The world of third party risk (TPR) is a big place. It encompasses numerous industries, is governed by a variety of laws and regulations, and reaches around the globe. Given this substantial diversity in the TPR ecosystem, establishing standards that appeal to the many needs and interests may be a daunting task.
Nevertheless, the Shared Assessments Program was designed to do just that: bring together a wide range of TPR viewpoints to collaborate on common standards in the industry.
Shared Assessments employs multiple vehicles to reach this destination, with “mapping” being among them. For those unfamiliar with the term, mapping is the process of charting a law, regulation, rule, or standard to another to illustrate their level of alignment with one another.
Shared Assessments devotes considerable resources to mapping many important third party risk standards to its Standardized Information Gathering (SIG) Questionnaire and Standardized Control Assessment (SCA).
Why? Shared Assessments has labored for years to ensure that the SIG and SCA can be standards in the TPR industry, and mapping has played a vital role not only in helping the SIG and SCA reach the level of “industry standard,” but also in maintaining that title into the future.
The benefits of mapping are diverse. The process provides valuable information about the similarities and differences between two authorities. Thus, through mapping, Shared Assessments can identify common requirements and themes that are present throughout a variety of authority documents, and craft appropriate content for the SIG and SCA that may be used by as many of the diverse interests in the TPR world as possible.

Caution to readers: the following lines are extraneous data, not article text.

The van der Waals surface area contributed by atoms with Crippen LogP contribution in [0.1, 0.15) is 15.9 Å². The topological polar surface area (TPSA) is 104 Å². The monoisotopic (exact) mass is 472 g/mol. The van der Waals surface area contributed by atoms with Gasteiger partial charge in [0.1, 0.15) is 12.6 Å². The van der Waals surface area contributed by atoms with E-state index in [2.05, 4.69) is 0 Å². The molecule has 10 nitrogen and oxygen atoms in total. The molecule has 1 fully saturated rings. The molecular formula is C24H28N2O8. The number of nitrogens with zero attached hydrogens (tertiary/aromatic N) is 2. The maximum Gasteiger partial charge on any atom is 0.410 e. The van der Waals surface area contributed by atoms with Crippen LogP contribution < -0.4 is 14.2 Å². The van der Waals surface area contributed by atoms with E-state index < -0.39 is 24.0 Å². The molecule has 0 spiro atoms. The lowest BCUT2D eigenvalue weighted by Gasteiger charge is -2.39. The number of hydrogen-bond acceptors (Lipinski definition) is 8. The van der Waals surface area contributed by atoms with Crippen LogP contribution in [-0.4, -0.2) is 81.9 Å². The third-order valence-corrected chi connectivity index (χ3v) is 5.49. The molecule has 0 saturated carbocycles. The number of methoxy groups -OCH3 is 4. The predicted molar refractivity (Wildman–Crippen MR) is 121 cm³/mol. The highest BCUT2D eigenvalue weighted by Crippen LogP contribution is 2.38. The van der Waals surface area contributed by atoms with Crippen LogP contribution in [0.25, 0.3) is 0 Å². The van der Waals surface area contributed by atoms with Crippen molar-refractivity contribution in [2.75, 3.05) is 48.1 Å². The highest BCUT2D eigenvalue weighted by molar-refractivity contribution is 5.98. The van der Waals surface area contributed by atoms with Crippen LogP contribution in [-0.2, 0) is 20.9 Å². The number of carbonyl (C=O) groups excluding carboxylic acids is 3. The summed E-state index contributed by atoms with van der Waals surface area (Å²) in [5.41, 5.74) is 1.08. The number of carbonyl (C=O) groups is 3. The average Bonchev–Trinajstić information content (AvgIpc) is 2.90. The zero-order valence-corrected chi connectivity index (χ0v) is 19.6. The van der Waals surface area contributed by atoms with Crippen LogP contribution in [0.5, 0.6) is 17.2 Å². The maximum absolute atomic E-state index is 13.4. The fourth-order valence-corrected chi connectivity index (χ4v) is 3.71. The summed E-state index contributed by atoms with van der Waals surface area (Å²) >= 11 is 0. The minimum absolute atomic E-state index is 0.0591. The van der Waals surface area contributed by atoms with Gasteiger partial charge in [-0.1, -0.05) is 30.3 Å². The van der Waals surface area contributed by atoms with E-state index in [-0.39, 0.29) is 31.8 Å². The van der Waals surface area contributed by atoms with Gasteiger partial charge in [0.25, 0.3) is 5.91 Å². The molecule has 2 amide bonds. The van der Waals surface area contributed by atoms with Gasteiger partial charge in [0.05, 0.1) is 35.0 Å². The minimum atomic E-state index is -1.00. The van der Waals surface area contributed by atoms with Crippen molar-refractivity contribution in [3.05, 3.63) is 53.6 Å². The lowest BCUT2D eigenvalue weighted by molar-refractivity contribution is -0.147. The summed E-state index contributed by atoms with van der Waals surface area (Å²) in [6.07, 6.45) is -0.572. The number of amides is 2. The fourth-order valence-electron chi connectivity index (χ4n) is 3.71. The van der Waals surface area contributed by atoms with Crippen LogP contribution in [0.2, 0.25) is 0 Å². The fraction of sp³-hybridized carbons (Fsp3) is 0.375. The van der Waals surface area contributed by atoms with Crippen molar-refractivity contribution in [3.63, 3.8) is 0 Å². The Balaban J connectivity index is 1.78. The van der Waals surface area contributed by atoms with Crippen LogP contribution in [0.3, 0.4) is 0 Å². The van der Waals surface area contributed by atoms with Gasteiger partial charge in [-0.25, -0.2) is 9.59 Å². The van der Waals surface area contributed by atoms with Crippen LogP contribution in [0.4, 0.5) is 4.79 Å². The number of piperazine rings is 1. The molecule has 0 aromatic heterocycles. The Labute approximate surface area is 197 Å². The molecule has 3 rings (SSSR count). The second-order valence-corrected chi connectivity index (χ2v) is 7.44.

Through identifying and analyzing gaps between a standard and the SIG or SCA, mapping may help detect potential shortcomings in the SIG and SCA that may lead to the creation of additional content in future tool releases.
Finally, due to the enormous diversity in the TPR industry, and because the SIG and SCA are meant to be used by as many interests in that industry as possible, the tools may not get as detailed on certain requirements or issues as other TPR authority documents.
Mapping artifacts address this concern by specifically identifying the level of alignment between each requirement within a law, regulation, or standard to each SIG question or to each SCA control. These mapping artifacts allow users of the tools to distinguish those areas that may require greater scrutiny to remain compliant with applicable laws and regulations.
In other words, mapping illustrates those regions of the TPR landscape for which the tools lack the intensive detail sometimes required by legal mandates. Indeed, mapping itself offers a greater insight into how the tools fit into the world of third-party risk, and how they can evolve with and adapt to future shifts in the geography.